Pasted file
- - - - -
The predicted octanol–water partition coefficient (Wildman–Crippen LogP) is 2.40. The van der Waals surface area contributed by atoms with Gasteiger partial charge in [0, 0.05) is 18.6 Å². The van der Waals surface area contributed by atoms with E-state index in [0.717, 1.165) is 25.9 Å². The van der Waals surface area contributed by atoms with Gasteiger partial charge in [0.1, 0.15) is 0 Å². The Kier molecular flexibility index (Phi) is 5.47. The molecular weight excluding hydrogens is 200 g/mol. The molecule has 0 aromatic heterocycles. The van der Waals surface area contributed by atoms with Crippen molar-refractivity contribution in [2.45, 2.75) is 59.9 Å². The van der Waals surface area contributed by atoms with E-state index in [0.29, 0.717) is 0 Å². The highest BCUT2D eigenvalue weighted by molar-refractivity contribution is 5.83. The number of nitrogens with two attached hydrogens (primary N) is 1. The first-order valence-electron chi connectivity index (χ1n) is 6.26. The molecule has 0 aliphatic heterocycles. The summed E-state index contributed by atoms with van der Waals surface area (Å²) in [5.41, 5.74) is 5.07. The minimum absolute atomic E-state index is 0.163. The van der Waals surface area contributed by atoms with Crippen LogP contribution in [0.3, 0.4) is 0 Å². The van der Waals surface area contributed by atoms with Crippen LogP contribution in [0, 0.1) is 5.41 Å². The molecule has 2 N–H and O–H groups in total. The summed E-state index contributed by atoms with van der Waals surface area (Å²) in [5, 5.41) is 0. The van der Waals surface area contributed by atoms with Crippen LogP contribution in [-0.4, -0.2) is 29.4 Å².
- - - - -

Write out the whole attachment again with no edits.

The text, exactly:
The predicted octanol–water partition coefficient (Wildman–Crippen LogP) is 2.40. The van der Waals surface area contributed by atoms with Gasteiger partial charge in [0, 0.05) is 18.6 Å². The van der Waals surface area contributed by atoms with E-state index in [0.717, 1.165) is 25.9 Å². The van der Waals surface area contributed by atoms with Gasteiger partial charge in [0.1, 0.15) is 0 Å². The Kier molecular flexibility index (Phi) is 5.47. The molecular weight excluding hydrogens is 200 g/mol. The molecule has 0 aromatic heterocycles. The van der Waals surface area contributed by atoms with Crippen molar-refractivity contribution in [2.45, 2.75) is 59.9 Å². The van der Waals surface area contributed by atoms with E-state index in [0.29, 0.717) is 0 Å². The highest BCUT2D eigenvalue weighted by molar-refractivity contribution is 5.83. The number of nitrogens with two attached hydrogens (primary N) is 1. The first-order valence-electron chi connectivity index (χ1n) is 6.26. The molecule has 0 aliphatic heterocycles. The summed E-state index contributed by atoms with van der Waals surface area (Å²) in [5.41, 5.74) is 5.07. The minimum absolute atomic E-state index is 0.163. The van der Waals surface area contributed by atoms with Crippen LogP contribution in [0.3, 0.4) is 0 Å². The van der Waals surface area contributed by atoms with Crippen LogP contribution in [0, 0.1) is 5.41 Å². The molecule has 2 N–H and O–H groups in total. The summed E-state index contributed by atoms with van der Waals surface area (Å²) in [5, 5.41) is 0. The van der Waals surface area contributed by atoms with Crippen LogP contribution in [-0.4, -0.2) is 29.4 Å².